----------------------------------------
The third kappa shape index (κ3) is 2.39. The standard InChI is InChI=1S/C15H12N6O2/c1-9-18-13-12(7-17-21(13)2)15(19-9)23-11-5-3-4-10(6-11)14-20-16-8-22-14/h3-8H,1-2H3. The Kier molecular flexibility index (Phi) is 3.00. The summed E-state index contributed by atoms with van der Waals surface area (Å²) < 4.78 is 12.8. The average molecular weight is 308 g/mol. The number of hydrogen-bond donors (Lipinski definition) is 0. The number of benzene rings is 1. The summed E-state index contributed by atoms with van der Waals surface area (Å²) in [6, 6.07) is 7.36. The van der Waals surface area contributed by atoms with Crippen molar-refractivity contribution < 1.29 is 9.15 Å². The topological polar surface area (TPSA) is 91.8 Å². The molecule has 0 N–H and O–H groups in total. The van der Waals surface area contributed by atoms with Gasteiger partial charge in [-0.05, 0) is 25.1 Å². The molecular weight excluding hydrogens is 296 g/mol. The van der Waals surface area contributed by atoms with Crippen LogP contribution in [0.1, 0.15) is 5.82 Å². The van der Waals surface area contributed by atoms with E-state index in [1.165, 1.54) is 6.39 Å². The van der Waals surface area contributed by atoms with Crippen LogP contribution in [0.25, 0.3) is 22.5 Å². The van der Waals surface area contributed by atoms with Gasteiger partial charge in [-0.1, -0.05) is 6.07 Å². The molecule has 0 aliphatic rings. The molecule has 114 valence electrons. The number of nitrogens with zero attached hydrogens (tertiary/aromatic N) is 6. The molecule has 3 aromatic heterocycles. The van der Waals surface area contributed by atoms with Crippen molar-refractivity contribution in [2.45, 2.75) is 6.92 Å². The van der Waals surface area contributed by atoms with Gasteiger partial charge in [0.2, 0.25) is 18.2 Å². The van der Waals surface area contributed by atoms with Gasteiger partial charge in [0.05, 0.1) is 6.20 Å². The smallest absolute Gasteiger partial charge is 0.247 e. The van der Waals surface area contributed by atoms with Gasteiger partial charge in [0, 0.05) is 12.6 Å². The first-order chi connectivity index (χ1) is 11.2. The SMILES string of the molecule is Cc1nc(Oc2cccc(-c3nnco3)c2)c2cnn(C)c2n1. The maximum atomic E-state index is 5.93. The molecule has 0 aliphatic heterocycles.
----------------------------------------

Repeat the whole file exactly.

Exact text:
The third kappa shape index (κ3) is 2.39. The standard InChI is InChI=1S/C15H12N6O2/c1-9-18-13-12(7-17-21(13)2)15(19-9)23-11-5-3-4-10(6-11)14-20-16-8-22-14/h3-8H,1-2H3. The Kier molecular flexibility index (Phi) is 3.00. The summed E-state index contributed by atoms with van der Waals surface area (Å²) < 4.78 is 12.8. The average molecular weight is 308 g/mol. The number of hydrogen-bond donors (Lipinski definition) is 0. The number of benzene rings is 1. The summed E-state index contributed by atoms with van der Waals surface area (Å²) in [6, 6.07) is 7.36. The van der Waals surface area contributed by atoms with Crippen molar-refractivity contribution < 1.29 is 9.15 Å². The topological polar surface area (TPSA) is 91.8 Å². The molecule has 0 N–H and O–H groups in total. The van der Waals surface area contributed by atoms with Gasteiger partial charge in [-0.05, 0) is 25.1 Å². The molecular weight excluding hydrogens is 296 g/mol. The van der Waals surface area contributed by atoms with Crippen LogP contribution in [0.1, 0.15) is 5.82 Å². The van der Waals surface area contributed by atoms with E-state index in [1.165, 1.54) is 6.39 Å². The van der Waals surface area contributed by atoms with Crippen LogP contribution in [0.25, 0.3) is 22.5 Å². The van der Waals surface area contributed by atoms with Gasteiger partial charge in [-0.1, -0.05) is 6.07 Å². The molecule has 0 aliphatic rings. The molecule has 114 valence electrons. The number of nitrogens with zero attached hydrogens (tertiary/aromatic N) is 6. The molecule has 3 aromatic heterocycles. The van der Waals surface area contributed by atoms with Crippen molar-refractivity contribution in [2.45, 2.75) is 6.92 Å². The van der Waals surface area contributed by atoms with Gasteiger partial charge in [0.2, 0.25) is 18.2 Å². The van der Waals surface area contributed by atoms with Gasteiger partial charge in [0.05, 0.1) is 6.20 Å². The smallest absolute Gasteiger partial charge is 0.247 e. The van der Waals surface area contributed by atoms with Gasteiger partial charge in [0, 0.05) is 12.6 Å². The first-order chi connectivity index (χ1) is 11.2. The SMILES string of the molecule is Cc1nc(Oc2cccc(-c3nnco3)c2)c2cnn(C)c2n1. The maximum atomic E-state index is 5.93. The molecule has 0 aliphatic heterocycles.